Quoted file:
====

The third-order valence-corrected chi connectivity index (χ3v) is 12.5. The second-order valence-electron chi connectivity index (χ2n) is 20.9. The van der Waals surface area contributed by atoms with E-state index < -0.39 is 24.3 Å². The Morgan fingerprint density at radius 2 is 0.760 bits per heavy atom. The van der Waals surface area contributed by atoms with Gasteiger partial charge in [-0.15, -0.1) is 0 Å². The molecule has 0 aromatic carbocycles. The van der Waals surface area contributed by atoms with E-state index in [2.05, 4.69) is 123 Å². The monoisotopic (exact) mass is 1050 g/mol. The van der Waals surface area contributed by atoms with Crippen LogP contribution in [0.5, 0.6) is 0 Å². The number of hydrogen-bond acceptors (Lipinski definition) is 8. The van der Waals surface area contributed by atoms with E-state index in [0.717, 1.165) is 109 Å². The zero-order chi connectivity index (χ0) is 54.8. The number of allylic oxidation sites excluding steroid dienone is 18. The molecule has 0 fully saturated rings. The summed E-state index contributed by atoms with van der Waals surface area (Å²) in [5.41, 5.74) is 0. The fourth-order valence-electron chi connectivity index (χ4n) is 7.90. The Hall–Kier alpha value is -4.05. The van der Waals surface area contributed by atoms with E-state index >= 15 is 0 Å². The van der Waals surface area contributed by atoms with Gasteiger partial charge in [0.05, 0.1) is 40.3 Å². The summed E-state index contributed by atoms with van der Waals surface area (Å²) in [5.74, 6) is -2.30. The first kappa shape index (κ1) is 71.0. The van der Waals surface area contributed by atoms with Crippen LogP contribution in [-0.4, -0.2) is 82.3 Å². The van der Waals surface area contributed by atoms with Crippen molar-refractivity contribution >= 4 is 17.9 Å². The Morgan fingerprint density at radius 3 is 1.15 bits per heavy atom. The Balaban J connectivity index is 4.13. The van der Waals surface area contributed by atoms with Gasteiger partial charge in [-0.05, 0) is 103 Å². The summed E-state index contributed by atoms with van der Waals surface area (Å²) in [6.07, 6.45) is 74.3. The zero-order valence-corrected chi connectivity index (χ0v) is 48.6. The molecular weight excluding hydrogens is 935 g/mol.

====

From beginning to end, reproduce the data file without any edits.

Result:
The third-order valence-corrected chi connectivity index (χ3v) is 12.5. The second-order valence-electron chi connectivity index (χ2n) is 20.9. The van der Waals surface area contributed by atoms with E-state index < -0.39 is 24.3 Å². The Morgan fingerprint density at radius 2 is 0.760 bits per heavy atom. The van der Waals surface area contributed by atoms with Gasteiger partial charge in [-0.15, -0.1) is 0 Å². The molecule has 0 aromatic carbocycles. The van der Waals surface area contributed by atoms with E-state index in [2.05, 4.69) is 123 Å². The monoisotopic (exact) mass is 1050 g/mol. The van der Waals surface area contributed by atoms with Crippen LogP contribution in [0.5, 0.6) is 0 Å². The number of hydrogen-bond acceptors (Lipinski definition) is 8. The van der Waals surface area contributed by atoms with E-state index in [0.717, 1.165) is 109 Å². The zero-order chi connectivity index (χ0) is 54.8. The number of allylic oxidation sites excluding steroid dienone is 18. The molecule has 0 fully saturated rings. The summed E-state index contributed by atoms with van der Waals surface area (Å²) in [5.41, 5.74) is 0. The fourth-order valence-electron chi connectivity index (χ4n) is 7.90. The Hall–Kier alpha value is -4.05. The van der Waals surface area contributed by atoms with E-state index >= 15 is 0 Å². The van der Waals surface area contributed by atoms with Gasteiger partial charge in [0.05, 0.1) is 40.3 Å². The summed E-state index contributed by atoms with van der Waals surface area (Å²) in [5.74, 6) is -2.30. The first kappa shape index (κ1) is 71.0. The van der Waals surface area contributed by atoms with Crippen LogP contribution in [-0.4, -0.2) is 82.3 Å². The van der Waals surface area contributed by atoms with Crippen molar-refractivity contribution >= 4 is 17.9 Å². The Morgan fingerprint density at radius 3 is 1.15 bits per heavy atom. The Balaban J connectivity index is 4.13. The van der Waals surface area contributed by atoms with Gasteiger partial charge in [-0.05, 0) is 103 Å². The summed E-state index contributed by atoms with van der Waals surface area (Å²) in [6.07, 6.45) is 74.3. The zero-order valence-corrected chi connectivity index (χ0v) is 48.6. The molecular weight excluding hydrogens is 935 g/mol.